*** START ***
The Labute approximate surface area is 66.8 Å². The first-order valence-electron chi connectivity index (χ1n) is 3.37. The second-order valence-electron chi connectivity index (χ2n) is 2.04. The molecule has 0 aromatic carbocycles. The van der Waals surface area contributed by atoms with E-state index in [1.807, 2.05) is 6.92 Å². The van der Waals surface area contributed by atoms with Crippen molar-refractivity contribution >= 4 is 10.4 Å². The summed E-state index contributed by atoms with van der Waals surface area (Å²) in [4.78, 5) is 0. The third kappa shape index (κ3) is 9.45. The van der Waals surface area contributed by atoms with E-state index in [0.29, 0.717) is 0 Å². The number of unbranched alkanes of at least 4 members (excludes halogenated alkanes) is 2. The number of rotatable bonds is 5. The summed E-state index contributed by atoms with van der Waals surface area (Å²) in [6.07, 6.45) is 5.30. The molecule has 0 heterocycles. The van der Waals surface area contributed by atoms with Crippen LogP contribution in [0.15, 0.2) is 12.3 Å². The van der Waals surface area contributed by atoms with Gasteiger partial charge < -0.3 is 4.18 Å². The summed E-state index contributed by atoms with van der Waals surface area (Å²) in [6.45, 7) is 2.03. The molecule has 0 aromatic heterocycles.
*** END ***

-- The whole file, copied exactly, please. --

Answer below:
The Labute approximate surface area is 66.8 Å². The first-order valence-electron chi connectivity index (χ1n) is 3.37. The second-order valence-electron chi connectivity index (χ2n) is 2.04. The molecule has 0 aromatic carbocycles. The van der Waals surface area contributed by atoms with E-state index in [1.807, 2.05) is 6.92 Å². The van der Waals surface area contributed by atoms with Crippen molar-refractivity contribution >= 4 is 10.4 Å². The summed E-state index contributed by atoms with van der Waals surface area (Å²) in [4.78, 5) is 0. The third kappa shape index (κ3) is 9.45. The van der Waals surface area contributed by atoms with E-state index in [0.29, 0.717) is 0 Å². The number of unbranched alkanes of at least 4 members (excludes halogenated alkanes) is 2. The number of rotatable bonds is 5. The summed E-state index contributed by atoms with van der Waals surface area (Å²) in [6.07, 6.45) is 5.30. The molecule has 0 heterocycles. The van der Waals surface area contributed by atoms with Crippen LogP contribution in [0.15, 0.2) is 12.3 Å². The van der Waals surface area contributed by atoms with Gasteiger partial charge < -0.3 is 4.18 Å². The summed E-state index contributed by atoms with van der Waals surface area (Å²) in [6.45, 7) is 2.03. The molecule has 0 aromatic heterocycles.